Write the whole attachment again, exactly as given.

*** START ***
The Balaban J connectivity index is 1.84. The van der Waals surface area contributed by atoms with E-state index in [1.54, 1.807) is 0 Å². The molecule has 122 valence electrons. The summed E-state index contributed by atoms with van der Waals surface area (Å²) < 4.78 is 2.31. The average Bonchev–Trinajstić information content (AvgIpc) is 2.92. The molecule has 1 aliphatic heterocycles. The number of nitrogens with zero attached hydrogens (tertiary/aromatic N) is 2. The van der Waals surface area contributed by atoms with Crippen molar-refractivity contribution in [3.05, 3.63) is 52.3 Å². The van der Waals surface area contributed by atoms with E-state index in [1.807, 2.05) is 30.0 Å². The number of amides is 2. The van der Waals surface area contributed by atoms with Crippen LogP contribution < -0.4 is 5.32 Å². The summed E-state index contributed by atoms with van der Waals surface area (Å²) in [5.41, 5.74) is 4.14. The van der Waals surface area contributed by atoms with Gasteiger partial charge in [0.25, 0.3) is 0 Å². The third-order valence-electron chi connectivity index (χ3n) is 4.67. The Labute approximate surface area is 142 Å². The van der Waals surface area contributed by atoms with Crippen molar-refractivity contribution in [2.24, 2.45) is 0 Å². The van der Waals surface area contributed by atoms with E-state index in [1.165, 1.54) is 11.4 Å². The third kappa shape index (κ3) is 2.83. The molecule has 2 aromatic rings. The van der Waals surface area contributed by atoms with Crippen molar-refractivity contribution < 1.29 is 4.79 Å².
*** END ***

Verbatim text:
The Balaban J connectivity index is 1.84. The van der Waals surface area contributed by atoms with E-state index in [1.54, 1.807) is 0 Å². The molecule has 122 valence electrons. The summed E-state index contributed by atoms with van der Waals surface area (Å²) < 4.78 is 2.31. The average Bonchev–Trinajstić information content (AvgIpc) is 2.92. The molecule has 1 aliphatic heterocycles. The number of nitrogens with zero attached hydrogens (tertiary/aromatic N) is 2. The van der Waals surface area contributed by atoms with Crippen molar-refractivity contribution in [3.05, 3.63) is 52.3 Å². The van der Waals surface area contributed by atoms with E-state index in [1.807, 2.05) is 30.0 Å². The number of amides is 2. The van der Waals surface area contributed by atoms with Crippen LogP contribution < -0.4 is 5.32 Å². The summed E-state index contributed by atoms with van der Waals surface area (Å²) in [5.41, 5.74) is 4.14. The van der Waals surface area contributed by atoms with Gasteiger partial charge in [0.25, 0.3) is 0 Å². The third-order valence-electron chi connectivity index (χ3n) is 4.67. The Labute approximate surface area is 142 Å². The van der Waals surface area contributed by atoms with Crippen molar-refractivity contribution in [2.24, 2.45) is 0 Å². The van der Waals surface area contributed by atoms with E-state index in [1.165, 1.54) is 11.4 Å². The third kappa shape index (κ3) is 2.83. The molecule has 2 aromatic rings. The van der Waals surface area contributed by atoms with Crippen molar-refractivity contribution < 1.29 is 4.79 Å².